Andy Blanch has grown up with horses and certainly has a natural way with them. This skill has been developed over many years and now Andy is respected as one of the best nagsmen on the Island.

Andy Blanch, 40, started riding horses at the age of nine when his mother took him to his local riding school at Luccombe at weekends. “I suppose it got me out from under her feet, and anyway I liked it because it was primarily a girl’s sport, so I had lots of girlfriends and I wasn’t complaining,” he says. Andy left school with nine CSEs and knew straight away he wanted a career in horses. His first year after leaving school was spent at Luccombe Farm earning only £15 per week, helping out in the yard and doing odd jobs.

“When I was on £15 a week it was really hard. Even though I lived at home and paid no rent, I still could not go out anywhere, my life was horses,” he explains. During this time Andy’s aunt bought a horse for his cousin and within no time at all his cousin lost interest in riding. This resulted in Andy being given the four-year old New Forest cross Thoroughbred.

Andy left Luccombe Farm at the age of 17 and by 18 had started work with Phil Legge, the owner of Brickfields Horse Country, earning £25 per week. “I remember one day at Phil’s he had some youngsters in the yard which he threw me onto and that’s how it all started I suppose. I was in at the deep end as I had no training or anything like that, it was nerve-racking at the time and I truly learnt the hard way.

“The first young sharp horse I ever backed was at Luccombe, I even remember coming home from school on the bus thinking I got to ride that horse tonight. I got her in the end though simply because I don’t like being beaten.” Whilst at Brickfields, Andy’s job ranged from digging holes, repairing stables, putting up barns, and, of course, backing young horses. “The best thing I learnt at Brickfields was horsemanship. I suppose really most of my trade I learnt from Phil, as he is one of the best horsemen on the Island. The funniest thing I’ve seen Phil do was to ride a Shire horse in a dressage show.”

After a long spell at Brickfields, Andy thought it would be a good idea to do some travelling, so he decided to take a job in New Zealand working in a racing yard.

“This was probably the worst job I had ever done, it was awful. My main job was what they call a ‘work-rider’, which was working the racehorses. I was up at 5am riding horses in the dark and we were expected to be on duty 24 hours a day. Most of the time I was backing the youngsters and it was hard to even find time to sleep. The yard was in the middle of nowhere and it was like being in an open air prison. I hated it! I had a 10-month visa and I came home after only five months. In the whole of the time I was away, my only claim to fame was that I rode one of the best mares in New Zealand, Clear Rose.”

Upon his return to the Island, nine years ago, Andy decided it was time to give self-employment a go. “I placed a few adverts in the County Press offering a service to people with problem horses. This proved to be a good move as I am still, to this day, sorting out problem horses for Island owners.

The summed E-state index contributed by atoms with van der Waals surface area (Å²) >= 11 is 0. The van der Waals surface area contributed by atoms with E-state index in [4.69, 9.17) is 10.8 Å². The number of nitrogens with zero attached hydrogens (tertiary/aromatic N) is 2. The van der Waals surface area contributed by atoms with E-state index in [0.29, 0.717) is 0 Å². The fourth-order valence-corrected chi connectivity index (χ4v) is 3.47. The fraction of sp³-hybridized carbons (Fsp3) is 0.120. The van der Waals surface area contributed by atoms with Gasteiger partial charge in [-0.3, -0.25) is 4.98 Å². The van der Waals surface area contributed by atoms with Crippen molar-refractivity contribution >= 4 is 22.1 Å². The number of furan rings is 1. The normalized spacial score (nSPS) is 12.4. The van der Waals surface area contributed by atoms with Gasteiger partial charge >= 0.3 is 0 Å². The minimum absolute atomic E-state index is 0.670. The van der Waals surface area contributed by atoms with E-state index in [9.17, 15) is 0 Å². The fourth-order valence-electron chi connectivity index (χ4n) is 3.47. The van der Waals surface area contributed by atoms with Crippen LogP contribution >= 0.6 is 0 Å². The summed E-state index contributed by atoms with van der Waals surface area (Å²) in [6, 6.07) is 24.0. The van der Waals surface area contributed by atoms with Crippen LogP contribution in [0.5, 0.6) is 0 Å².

“One of the biggest problems today is lack of knowledge. Now that people have more money, and because horses are more accessible, people think that they can just go and buy a horse and ride it after a few lessons. People also feed their horses too much. They seem to think that in the winter, when the horse is rugged up nice and warm, they need more feed. They don’t! If the horse is warm it needs no more feed than it does in the summer. Many people have also got horses and don’t use them. I’m sure the horses love sitting in a field eating grass, but when the owners come to ride them, they cannot get on them, and then they blame the horse.

“I think people should have more lessons, and in a way I blame these horse videos such as Pirelli and Monty Roberts. Don’t get me wrong, they are professional horseman but they put these videos out and people think they can go and copy them, but they haven’t got the same feel for a horse as Pirelli or Monty Roberts. If owners get the horse right on the ground, they will be a lot more willing when they actually get round to riding them.”

Andy insists that people should enjoy their horses more, and feels it’s becoming too competitive. “We all love to win, however I am just as happy to go out there and for the horse to go well”  But does Andy think that people expect too much from their horse nowadays? “No not at Island level,” he answers. “Most riders don’t get the full potential from their horses anyway because they do not ride and train them enough. The most common thing I see are owners who leave their horse in a field all week and only bring them out on a Sunday and expect the horse to behave. This will never be the case, horses need to be worked.”

Andy’s job has its risks, but he says he doesn’t come off that often. “Touch wood, it’s been pretty good,” he says.  “I haven’t broken any bones, but I’ve cracked a few ribs, although that was when I rode Point to Pointers. You have horses that won’t leave the yard and they stand up and  tip backwards, but when they reach the point of no return that’s when I flip off. You can’t sit on them when they are going over backwards, self preservation has to slip in somewhere. If they are going to hit the floor they are not doing it with me on them!”

And finally, we asked Andy for some pointers to follow when buying a horse: “Take someone with you who knows what they are looking at, don’t over horse yourself, and finally get the horse vetted!” he advises. Makes sense to us!

You can contact Andy on 07837 350313.